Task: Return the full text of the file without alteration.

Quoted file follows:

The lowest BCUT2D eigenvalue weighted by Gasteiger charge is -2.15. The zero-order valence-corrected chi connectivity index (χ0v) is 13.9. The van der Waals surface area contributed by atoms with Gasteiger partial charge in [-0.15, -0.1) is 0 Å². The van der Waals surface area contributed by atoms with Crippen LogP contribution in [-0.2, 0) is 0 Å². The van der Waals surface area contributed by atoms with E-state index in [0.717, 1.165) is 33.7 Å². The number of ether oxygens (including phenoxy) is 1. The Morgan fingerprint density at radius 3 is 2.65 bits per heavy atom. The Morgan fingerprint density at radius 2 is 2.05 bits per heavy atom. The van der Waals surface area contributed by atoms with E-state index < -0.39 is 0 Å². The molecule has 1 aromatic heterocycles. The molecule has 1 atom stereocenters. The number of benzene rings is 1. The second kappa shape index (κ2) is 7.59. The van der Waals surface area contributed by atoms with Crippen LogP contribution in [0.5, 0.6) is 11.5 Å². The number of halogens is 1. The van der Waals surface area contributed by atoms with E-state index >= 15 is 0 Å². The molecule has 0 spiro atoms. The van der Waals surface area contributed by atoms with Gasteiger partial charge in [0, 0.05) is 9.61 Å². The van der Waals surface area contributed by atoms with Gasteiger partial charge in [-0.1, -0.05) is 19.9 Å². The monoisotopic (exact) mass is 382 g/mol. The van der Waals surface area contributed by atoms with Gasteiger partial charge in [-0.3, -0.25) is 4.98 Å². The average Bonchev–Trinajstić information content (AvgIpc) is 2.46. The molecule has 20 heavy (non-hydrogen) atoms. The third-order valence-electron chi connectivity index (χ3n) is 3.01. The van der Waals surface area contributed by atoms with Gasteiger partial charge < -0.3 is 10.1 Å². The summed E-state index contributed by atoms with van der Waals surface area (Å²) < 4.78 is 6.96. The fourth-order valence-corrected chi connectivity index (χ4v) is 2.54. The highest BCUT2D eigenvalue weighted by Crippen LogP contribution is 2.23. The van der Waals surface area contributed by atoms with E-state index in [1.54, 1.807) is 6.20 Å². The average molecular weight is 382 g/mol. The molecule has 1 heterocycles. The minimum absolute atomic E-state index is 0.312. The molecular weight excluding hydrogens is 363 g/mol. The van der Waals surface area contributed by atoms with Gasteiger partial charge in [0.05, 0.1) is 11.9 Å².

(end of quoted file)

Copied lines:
The lowest BCUT2D eigenvalue weighted by Gasteiger charge is -2.15. The zero-order valence-corrected chi connectivity index (χ0v) is 13.9. The van der Waals surface area contributed by atoms with Gasteiger partial charge in [-0.15, -0.1) is 0 Å². The van der Waals surface area contributed by atoms with Crippen LogP contribution in [-0.2, 0) is 0 Å². The van der Waals surface area contributed by atoms with E-state index in [0.717, 1.165) is 33.7 Å². The number of ether oxygens (including phenoxy) is 1. The Morgan fingerprint density at radius 3 is 2.65 bits per heavy atom. The Morgan fingerprint density at radius 2 is 2.05 bits per heavy atom. The van der Waals surface area contributed by atoms with E-state index < -0.39 is 0 Å². The molecule has 1 aromatic heterocycles. The molecule has 1 atom stereocenters. The number of benzene rings is 1. The second kappa shape index (κ2) is 7.59. The van der Waals surface area contributed by atoms with Crippen LogP contribution in [0.5, 0.6) is 11.5 Å². The number of halogens is 1. The van der Waals surface area contributed by atoms with E-state index >= 15 is 0 Å². The molecule has 0 spiro atoms. The van der Waals surface area contributed by atoms with Gasteiger partial charge in [0, 0.05) is 9.61 Å². The van der Waals surface area contributed by atoms with Gasteiger partial charge in [-0.1, -0.05) is 19.9 Å². The monoisotopic (exact) mass is 382 g/mol. The van der Waals surface area contributed by atoms with Gasteiger partial charge in [-0.3, -0.25) is 4.98 Å². The average Bonchev–Trinajstić information content (AvgIpc) is 2.46. The molecule has 20 heavy (non-hydrogen) atoms. The third-order valence-electron chi connectivity index (χ3n) is 3.01. The van der Waals surface area contributed by atoms with Gasteiger partial charge < -0.3 is 10.1 Å². The summed E-state index contributed by atoms with van der Waals surface area (Å²) < 4.78 is 6.96. The fourth-order valence-corrected chi connectivity index (χ4v) is 2.54. The highest BCUT2D eigenvalue weighted by Crippen LogP contribution is 2.23. The van der Waals surface area contributed by atoms with E-state index in [1.54, 1.807) is 6.20 Å². The average molecular weight is 382 g/mol. The molecule has 1 heterocycles. The minimum absolute atomic E-state index is 0.312. The molecular weight excluding hydrogens is 363 g/mol. The van der Waals surface area contributed by atoms with Gasteiger partial charge in [0.05, 0.1) is 11.9 Å².